Following the last blog, which produced a fantastic response, I have posted another picture of boys at a gate being shooed away by an old man. This time the location can be easily identified as Liverpool Cathedral. The photograph was taken by Peter Leeson in the early 1970s. It is quite a grainy image and was not included in his book Goodbye Scottie Road – but I thought it was an interesting follow-on from the last blog, which has been fairly conclusively identified as Princes Avenue facing Parkway. The gates have gone but the row of houses on Parkway in the background still stand, unlike the row of Georgian houses which lined St James’s Road below the Cathedral. They all disappeared in the late 1970s.
Stan Zabecki sent me today’s photograph. A lovely photograph, it was taken by Frank Dugan, the American GI whose work has appeared here before. It is not an image I can remember from the portfolio Frank showed me back in the early 1990s. My first reaction was that it was taken at Princes Park Gates – but the ironwork is not of the park gates and, anyway, there would have been a church at the junction behind until the 1970s. There is a wide boulevard behind with three storey houses, so it seems to fit the location, but it could be Newsham Park or another place entirely.
The photograph was taken in 1954, so the location might have changed since then. Any ideas?
Upper Dawson Street c1895
St John’s Gardens c1900
My last post emphasised child poverty at the turn of the twentieth century. Today’s photographs show two different aspects of life at that time.
The top photograph was taken at the back of St John’s Market. The street is thronged with traders and shoppers. McKenna’s bar is prominent (licensee Catharine McKenna), with Hassons (poultry and game dealers) next door. Out of 13 buildings listed in Gore’s 1893 Directory, 5 were public houses and one was a restaurant (or eating house). Apart from a hairdresser and a mariner, all the rest were in the food trade.
The second photograph is of St John’s Garden, which had just been laid out following the removal of St John’s Church. The bookshop shown in the previous blog had been demolished at the time of the photograph to make way for the Technical School. It is hard to work out the ages of the couple sat on the bench – I guess they look about 60 but they both look careworn and could be much younger .At least public statues have their uses judging by the number of men congregating on its steps.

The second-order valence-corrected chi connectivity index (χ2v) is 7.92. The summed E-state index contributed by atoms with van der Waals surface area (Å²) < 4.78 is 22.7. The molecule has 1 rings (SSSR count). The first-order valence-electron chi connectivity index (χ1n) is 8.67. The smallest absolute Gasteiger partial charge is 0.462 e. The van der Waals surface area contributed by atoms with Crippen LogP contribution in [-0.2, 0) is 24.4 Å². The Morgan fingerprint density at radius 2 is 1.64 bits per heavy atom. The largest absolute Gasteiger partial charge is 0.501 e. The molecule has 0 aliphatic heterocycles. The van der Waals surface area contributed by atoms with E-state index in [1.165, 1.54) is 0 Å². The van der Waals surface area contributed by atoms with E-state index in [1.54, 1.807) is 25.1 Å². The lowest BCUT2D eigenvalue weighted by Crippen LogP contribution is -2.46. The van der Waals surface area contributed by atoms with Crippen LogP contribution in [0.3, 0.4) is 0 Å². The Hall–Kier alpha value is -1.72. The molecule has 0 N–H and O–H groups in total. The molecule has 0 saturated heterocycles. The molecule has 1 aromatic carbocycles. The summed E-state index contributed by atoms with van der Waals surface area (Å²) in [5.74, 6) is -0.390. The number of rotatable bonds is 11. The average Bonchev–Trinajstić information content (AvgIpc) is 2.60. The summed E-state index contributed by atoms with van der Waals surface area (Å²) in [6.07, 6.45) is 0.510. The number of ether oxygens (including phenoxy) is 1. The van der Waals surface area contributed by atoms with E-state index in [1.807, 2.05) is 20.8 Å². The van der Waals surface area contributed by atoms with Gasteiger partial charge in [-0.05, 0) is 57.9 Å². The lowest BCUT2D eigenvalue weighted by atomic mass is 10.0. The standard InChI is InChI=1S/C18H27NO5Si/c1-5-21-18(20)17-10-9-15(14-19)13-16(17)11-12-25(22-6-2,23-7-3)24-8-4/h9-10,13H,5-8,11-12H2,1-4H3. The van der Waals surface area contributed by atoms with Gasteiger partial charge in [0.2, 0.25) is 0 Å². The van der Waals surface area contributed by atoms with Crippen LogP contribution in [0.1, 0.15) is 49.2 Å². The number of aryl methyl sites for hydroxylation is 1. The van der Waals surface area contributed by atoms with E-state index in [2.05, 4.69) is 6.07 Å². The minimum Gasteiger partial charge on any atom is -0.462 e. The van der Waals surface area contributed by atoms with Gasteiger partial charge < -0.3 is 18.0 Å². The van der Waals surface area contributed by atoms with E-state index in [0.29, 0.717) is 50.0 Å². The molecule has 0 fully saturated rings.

William Henry Street c1895
William Brown Street c1895
I was going to write about the new Museum of Liverpool but my two attempts to walk round have both been aborted after less than 20 minutes each due to the amazing number of people visiting. With the outside temperature in the mid 20s, it wasn’t the time to make any critical analysis, so I will wait until September when I expect it will get much quieter. My initial impression is that too much space has been allocated to the entrance/atrium, which has created congested gallery space, but I need to see how the exhibitions work without such a volume of people. The very positive note is that over 100,000 people have been through already – an encouraging sign of the level of interest in Liverpool’s history.
Today’s posts reflect the darker side of that history. Child poverty has never been eradicated from Liverpool and these photographs of barefooted boys are a reminder of how tough life was a century ago. The first photograph is, I am reasonably certain, of William Henry Street. Blackledge & Sons had a small chain of bakers shops and this one seems to be the most likely location (on the corner of Canterbury Street). (The only other possibility could be Great Crosshall Street). I am not sure what the boy of the left is carrying – maybe a bunch of flowers for his mum.
The second photograph is of Bentley’s bookshop in Shaw’s Brow/William Brown Street (on the site of where the Technical School – now part of Liverpool Museum – was built a few years later).